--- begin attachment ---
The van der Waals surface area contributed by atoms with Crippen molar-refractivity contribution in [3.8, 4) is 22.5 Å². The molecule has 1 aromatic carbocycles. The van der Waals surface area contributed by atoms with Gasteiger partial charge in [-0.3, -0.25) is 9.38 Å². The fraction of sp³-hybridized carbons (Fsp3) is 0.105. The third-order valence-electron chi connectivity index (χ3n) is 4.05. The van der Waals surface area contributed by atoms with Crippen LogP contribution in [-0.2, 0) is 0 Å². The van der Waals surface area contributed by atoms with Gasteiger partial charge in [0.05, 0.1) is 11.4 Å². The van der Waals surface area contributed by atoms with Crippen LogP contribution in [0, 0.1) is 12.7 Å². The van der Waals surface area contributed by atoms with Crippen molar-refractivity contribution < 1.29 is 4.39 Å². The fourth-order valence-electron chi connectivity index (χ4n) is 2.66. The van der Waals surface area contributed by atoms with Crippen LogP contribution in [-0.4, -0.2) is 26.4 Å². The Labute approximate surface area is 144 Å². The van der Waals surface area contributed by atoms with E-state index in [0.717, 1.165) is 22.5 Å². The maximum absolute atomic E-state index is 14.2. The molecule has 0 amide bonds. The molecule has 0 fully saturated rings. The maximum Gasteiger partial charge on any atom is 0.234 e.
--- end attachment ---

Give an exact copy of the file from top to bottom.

The van der Waals surface area contributed by atoms with Crippen molar-refractivity contribution in [3.8, 4) is 22.5 Å². The molecule has 1 aromatic carbocycles. The van der Waals surface area contributed by atoms with Gasteiger partial charge in [-0.3, -0.25) is 9.38 Å². The fraction of sp³-hybridized carbons (Fsp3) is 0.105. The third-order valence-electron chi connectivity index (χ3n) is 4.05. The van der Waals surface area contributed by atoms with Crippen LogP contribution in [-0.2, 0) is 0 Å². The van der Waals surface area contributed by atoms with Gasteiger partial charge in [0.05, 0.1) is 11.4 Å². The van der Waals surface area contributed by atoms with Crippen LogP contribution in [0, 0.1) is 12.7 Å². The van der Waals surface area contributed by atoms with Crippen molar-refractivity contribution < 1.29 is 4.39 Å². The fourth-order valence-electron chi connectivity index (χ4n) is 2.66. The van der Waals surface area contributed by atoms with Crippen LogP contribution in [-0.4, -0.2) is 26.4 Å². The Labute approximate surface area is 144 Å². The van der Waals surface area contributed by atoms with E-state index in [0.717, 1.165) is 22.5 Å². The maximum absolute atomic E-state index is 14.2. The molecule has 0 amide bonds. The molecule has 0 fully saturated rings. The maximum Gasteiger partial charge on any atom is 0.234 e.